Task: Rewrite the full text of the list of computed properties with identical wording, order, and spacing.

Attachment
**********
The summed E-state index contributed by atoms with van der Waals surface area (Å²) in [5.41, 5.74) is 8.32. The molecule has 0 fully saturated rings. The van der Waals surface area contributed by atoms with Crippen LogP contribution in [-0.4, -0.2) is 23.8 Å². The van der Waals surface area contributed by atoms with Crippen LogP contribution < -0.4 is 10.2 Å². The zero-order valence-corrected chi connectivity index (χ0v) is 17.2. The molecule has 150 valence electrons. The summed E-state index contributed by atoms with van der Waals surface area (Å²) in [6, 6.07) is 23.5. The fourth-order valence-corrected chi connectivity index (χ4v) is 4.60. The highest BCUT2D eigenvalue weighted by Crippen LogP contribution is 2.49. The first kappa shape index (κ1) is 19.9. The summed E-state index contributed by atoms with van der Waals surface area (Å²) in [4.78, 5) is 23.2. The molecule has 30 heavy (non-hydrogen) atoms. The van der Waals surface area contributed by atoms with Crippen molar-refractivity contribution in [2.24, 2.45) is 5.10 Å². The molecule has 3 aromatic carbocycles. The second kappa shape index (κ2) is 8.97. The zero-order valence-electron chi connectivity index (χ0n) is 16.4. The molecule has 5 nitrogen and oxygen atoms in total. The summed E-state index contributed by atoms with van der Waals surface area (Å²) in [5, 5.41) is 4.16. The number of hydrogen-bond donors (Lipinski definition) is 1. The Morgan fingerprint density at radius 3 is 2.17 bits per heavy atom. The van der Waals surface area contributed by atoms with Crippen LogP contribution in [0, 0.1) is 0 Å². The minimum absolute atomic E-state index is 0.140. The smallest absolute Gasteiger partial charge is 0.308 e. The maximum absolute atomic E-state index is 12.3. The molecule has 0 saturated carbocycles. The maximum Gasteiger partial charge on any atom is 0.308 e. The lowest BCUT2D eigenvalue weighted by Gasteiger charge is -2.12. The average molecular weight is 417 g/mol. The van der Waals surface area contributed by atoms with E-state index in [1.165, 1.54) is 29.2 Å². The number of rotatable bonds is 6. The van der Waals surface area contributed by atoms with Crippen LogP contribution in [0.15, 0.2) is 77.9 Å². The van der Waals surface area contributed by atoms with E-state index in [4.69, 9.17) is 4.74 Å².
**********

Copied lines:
The summed E-state index contributed by atoms with van der Waals surface area (Å²) in [5.41, 5.74) is 8.32. The molecule has 0 fully saturated rings. The van der Waals surface area contributed by atoms with Crippen LogP contribution in [-0.4, -0.2) is 23.8 Å². The van der Waals surface area contributed by atoms with Crippen LogP contribution < -0.4 is 10.2 Å². The zero-order valence-corrected chi connectivity index (χ0v) is 17.2. The molecule has 150 valence electrons. The summed E-state index contributed by atoms with van der Waals surface area (Å²) in [6, 6.07) is 23.5. The fourth-order valence-corrected chi connectivity index (χ4v) is 4.60. The highest BCUT2D eigenvalue weighted by Crippen LogP contribution is 2.49. The first kappa shape index (κ1) is 19.9. The summed E-state index contributed by atoms with van der Waals surface area (Å²) in [4.78, 5) is 23.2. The molecule has 30 heavy (non-hydrogen) atoms. The van der Waals surface area contributed by atoms with Crippen molar-refractivity contribution in [2.24, 2.45) is 5.10 Å². The molecule has 3 aromatic carbocycles. The second kappa shape index (κ2) is 8.97. The zero-order valence-electron chi connectivity index (χ0n) is 16.4. The molecule has 5 nitrogen and oxygen atoms in total. The summed E-state index contributed by atoms with van der Waals surface area (Å²) in [5, 5.41) is 4.16. The number of hydrogen-bond donors (Lipinski definition) is 1. The Morgan fingerprint density at radius 3 is 2.17 bits per heavy atom. The van der Waals surface area contributed by atoms with Crippen LogP contribution in [0, 0.1) is 0 Å². The minimum absolute atomic E-state index is 0.140. The smallest absolute Gasteiger partial charge is 0.308 e. The maximum absolute atomic E-state index is 12.3. The molecule has 0 saturated carbocycles. The maximum Gasteiger partial charge on any atom is 0.308 e. The lowest BCUT2D eigenvalue weighted by Gasteiger charge is -2.12. The average molecular weight is 417 g/mol. The van der Waals surface area contributed by atoms with E-state index in [1.165, 1.54) is 29.2 Å². The number of rotatable bonds is 6. The van der Waals surface area contributed by atoms with Crippen LogP contribution in [0.15, 0.2) is 77.9 Å². The van der Waals surface area contributed by atoms with E-state index in [4.69, 9.17) is 4.74 Å².